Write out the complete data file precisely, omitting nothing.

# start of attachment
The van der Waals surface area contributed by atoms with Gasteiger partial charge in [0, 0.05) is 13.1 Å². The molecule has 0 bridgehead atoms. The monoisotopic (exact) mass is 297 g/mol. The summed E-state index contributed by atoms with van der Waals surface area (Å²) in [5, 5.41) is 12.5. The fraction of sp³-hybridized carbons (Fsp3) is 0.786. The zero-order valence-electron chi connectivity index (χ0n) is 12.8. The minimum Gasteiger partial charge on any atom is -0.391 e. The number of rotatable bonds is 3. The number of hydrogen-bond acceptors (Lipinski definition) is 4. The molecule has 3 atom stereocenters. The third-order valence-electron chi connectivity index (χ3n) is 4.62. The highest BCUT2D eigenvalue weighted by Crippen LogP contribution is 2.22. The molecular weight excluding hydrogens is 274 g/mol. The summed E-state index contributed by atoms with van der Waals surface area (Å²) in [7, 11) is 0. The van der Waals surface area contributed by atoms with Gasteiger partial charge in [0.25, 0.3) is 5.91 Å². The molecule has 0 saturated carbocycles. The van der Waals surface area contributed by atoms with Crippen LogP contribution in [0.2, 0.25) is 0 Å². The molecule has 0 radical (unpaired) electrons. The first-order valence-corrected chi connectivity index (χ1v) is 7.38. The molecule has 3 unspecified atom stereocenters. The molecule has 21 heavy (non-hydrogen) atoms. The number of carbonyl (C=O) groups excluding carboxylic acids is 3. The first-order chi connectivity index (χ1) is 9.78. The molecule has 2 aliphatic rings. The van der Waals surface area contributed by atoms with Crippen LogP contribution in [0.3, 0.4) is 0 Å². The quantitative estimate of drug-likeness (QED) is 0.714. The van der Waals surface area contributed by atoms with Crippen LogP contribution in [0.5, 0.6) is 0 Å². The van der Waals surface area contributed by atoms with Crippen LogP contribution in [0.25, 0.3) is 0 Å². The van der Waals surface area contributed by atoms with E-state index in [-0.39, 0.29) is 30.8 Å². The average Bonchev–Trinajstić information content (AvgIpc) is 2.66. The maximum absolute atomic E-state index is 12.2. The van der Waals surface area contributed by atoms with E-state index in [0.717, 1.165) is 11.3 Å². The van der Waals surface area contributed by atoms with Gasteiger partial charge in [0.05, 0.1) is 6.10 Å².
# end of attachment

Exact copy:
The van der Waals surface area contributed by atoms with Gasteiger partial charge in [0, 0.05) is 13.1 Å². The molecule has 0 bridgehead atoms. The monoisotopic (exact) mass is 297 g/mol. The summed E-state index contributed by atoms with van der Waals surface area (Å²) in [5, 5.41) is 12.5. The fraction of sp³-hybridized carbons (Fsp3) is 0.786. The zero-order valence-electron chi connectivity index (χ0n) is 12.8. The minimum Gasteiger partial charge on any atom is -0.391 e. The number of rotatable bonds is 3. The number of hydrogen-bond acceptors (Lipinski definition) is 4. The molecule has 3 atom stereocenters. The third-order valence-electron chi connectivity index (χ3n) is 4.62. The highest BCUT2D eigenvalue weighted by Crippen LogP contribution is 2.22. The molecular weight excluding hydrogens is 274 g/mol. The summed E-state index contributed by atoms with van der Waals surface area (Å²) in [7, 11) is 0. The van der Waals surface area contributed by atoms with Gasteiger partial charge in [0.25, 0.3) is 5.91 Å². The molecule has 0 saturated carbocycles. The van der Waals surface area contributed by atoms with Crippen LogP contribution in [0.2, 0.25) is 0 Å². The molecule has 0 radical (unpaired) electrons. The first-order valence-corrected chi connectivity index (χ1v) is 7.38. The molecule has 3 unspecified atom stereocenters. The molecule has 21 heavy (non-hydrogen) atoms. The number of carbonyl (C=O) groups excluding carboxylic acids is 3. The first-order chi connectivity index (χ1) is 9.78. The molecule has 2 aliphatic rings. The van der Waals surface area contributed by atoms with Crippen LogP contribution in [0.3, 0.4) is 0 Å². The quantitative estimate of drug-likeness (QED) is 0.714. The van der Waals surface area contributed by atoms with Crippen LogP contribution in [0.5, 0.6) is 0 Å². The van der Waals surface area contributed by atoms with Crippen LogP contribution in [0.25, 0.3) is 0 Å². The van der Waals surface area contributed by atoms with E-state index in [-0.39, 0.29) is 30.8 Å². The average Bonchev–Trinajstić information content (AvgIpc) is 2.66. The maximum absolute atomic E-state index is 12.2. The van der Waals surface area contributed by atoms with E-state index in [0.717, 1.165) is 11.3 Å². The van der Waals surface area contributed by atoms with Gasteiger partial charge in [0.05, 0.1) is 6.10 Å².